When 19-year-old Roberto Alvarado signed for Cruz Azul from Necaxa last May, the general coverage surrounding the transfer gravitated towards the Irapuato native being brought in to help the club fulfill the Liga MX's new youngsters' rule.
For a club not really known for producing homegrown talents, signing Alvarado made sense. What better way to notch up the 765 minutes the Liga MX stipulates that players born in 1997 or before need to fulfill in accordance with the new rule than signing a player already with league experience? Alvarado fit the bill in that respect but it has become clear early in this Apertura that Cruz Azul's intentions with the forward -- who can play on either wing or, more predominantly, behind the striker -- went beyond merely his age.
"From when I arrived, [sporting director] Ricardo Pelaez and [manager] Caixinha told the youngsters that we're not here because of the rule, but to win a spot and we all viewed it with that objective," said Alvarado recently.
Alvarado showed in La Maquina's comfortable 3-0 victory over Leon on Saturday why some early shouts for him to be called into the national team for next month's games against Uruguay and the United States are not misplaced. He collected a hat-trick of assists in the win, with each highlighting different elements of the youngster's game.
First there was a reverse-pass, splitting the Leon defense to put Elias Hernandez through on goal for Cruz Azul's opening goal in the 32nd minute. Ten minutes later, the left-footed Alvarado picked the ball up only a few yards outside his own penalty area, flicked it over Luis Montes' head, charged over the halfway line, weathered a heavy challenge from Andres Mosquera, kept charging and sent in a low cross from which Hernandez converted.
It was a 14-second counter from Cruz Azul defending a corner to Hernandez putting the ball into the net, with Alvarado in possession for 10 of those.
Cruz Azul's third goal came from from an inch-perfect, left-footed cross onto the head of Milton Caraglio. But aside from the cross, what was really noticeable was the way Alvarado paused to assess where goalkeeper Rodolfo Cota (who was out of position) was situated before sending in the cross for Caraglio.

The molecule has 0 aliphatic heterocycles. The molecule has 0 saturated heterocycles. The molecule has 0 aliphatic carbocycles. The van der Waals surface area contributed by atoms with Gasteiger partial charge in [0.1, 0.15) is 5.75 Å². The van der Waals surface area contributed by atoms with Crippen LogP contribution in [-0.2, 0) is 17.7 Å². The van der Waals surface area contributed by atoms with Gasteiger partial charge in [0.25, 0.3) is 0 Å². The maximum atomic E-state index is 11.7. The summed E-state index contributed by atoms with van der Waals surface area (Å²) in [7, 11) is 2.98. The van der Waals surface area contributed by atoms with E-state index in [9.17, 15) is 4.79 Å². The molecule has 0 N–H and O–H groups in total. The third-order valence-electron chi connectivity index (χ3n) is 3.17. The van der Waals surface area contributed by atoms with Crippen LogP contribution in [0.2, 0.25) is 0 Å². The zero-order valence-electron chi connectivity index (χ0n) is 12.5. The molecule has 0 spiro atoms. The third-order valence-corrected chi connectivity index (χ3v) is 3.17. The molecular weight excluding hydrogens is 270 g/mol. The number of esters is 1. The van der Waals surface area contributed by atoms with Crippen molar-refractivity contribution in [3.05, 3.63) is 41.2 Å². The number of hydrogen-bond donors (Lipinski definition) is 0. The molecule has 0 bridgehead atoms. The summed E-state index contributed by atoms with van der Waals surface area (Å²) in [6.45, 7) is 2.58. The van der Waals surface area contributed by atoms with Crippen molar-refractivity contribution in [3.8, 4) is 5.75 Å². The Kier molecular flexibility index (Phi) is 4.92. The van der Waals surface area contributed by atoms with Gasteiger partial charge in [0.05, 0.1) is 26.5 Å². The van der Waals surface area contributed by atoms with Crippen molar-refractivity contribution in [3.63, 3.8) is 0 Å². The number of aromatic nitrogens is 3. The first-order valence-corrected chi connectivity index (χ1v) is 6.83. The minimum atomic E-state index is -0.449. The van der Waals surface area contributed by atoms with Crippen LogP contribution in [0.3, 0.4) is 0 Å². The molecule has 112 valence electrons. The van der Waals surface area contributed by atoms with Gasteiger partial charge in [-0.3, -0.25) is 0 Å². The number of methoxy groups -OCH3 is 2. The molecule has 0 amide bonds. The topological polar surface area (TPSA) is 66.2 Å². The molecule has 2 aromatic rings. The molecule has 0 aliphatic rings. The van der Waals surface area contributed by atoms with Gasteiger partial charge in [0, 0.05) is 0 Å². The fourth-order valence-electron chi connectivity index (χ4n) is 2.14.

It hinted at the maturity of a player with first-team minutes under his belt. When you watch Alvarado alongside the likes of established pros like Elias Hernandez, Martin Cauteruccio and Edgar Mendez, the fact he is a teenager is not immediately obvious. Alvarado plays for his teammates, presses effectively when not in possession and seems to be a balanced character off the field.
Alvarado's development trajectory, which is taking him toward becoming an established Liga MX player and a starter for the league leader, is rare in Mexico. It seems more akin to the path top South American talents tend to take.
The Irapuato native made his first team debut with Celaya just two weeks after celebrating his 15th birthday. A trial at Leicester City followed before he broke out in the 2016 Apertura, scoring six goals in 14 games. Alvarado's stint in Mexico's second division at the start of his career honed his skills in a first-team environment and earned him a move to Pachuca in time for the 2017 Clausura.
But after only six months at Pachuca, Alvarado was moved on to Necaxa as part of the deal to bring Chile international Edson Puch to Pachuca last summer. A year later Alvarado was bought by Cruz Azul despite reported interest from AZ Alkmaar and Sporting Lisbon.
Despite all the upheaval of being at four clubs while still a teenager, Alvarado has been playing consistently. Unlike many youngsters who have to wait patiently for their opportunity, Alvarado has been getting real experience in pressure situations against seasoned opponents. In fact, Alvarado has never appeared in Mexico's Under-17 league and has played only four times in the Under-20s.
Instead, Alvarado has 116 first-team appearances across Liga MX, Ascenso MX and Copa MX. In comparison, Club America's 18-year-old Diego Lainez -- arguably Mexico's biggest talent in some time -- has 38 (and only 23 starts), although he is a little over a year younger than Alvarado.
If there is an area Alvarado needs to improve moving forward, it is his goal ratio. He's only netted 15 goals as yet although he showed his potential in that regard when he smashed a finish into the top corner of the net to earn Cruz Azul victory against Tigres in round three of the Apertura. Three goals in five games for Mexico's U-21s at the Toulon Tournament back in June also highlighted that he has the ability to take that next step.
At the national team level, Alvarado is part of the group being primed for the 2020 men's Olympic football tournament but at the rate the Cruz Azul youngster is developing, he'll be a regular in the full national team squad before then.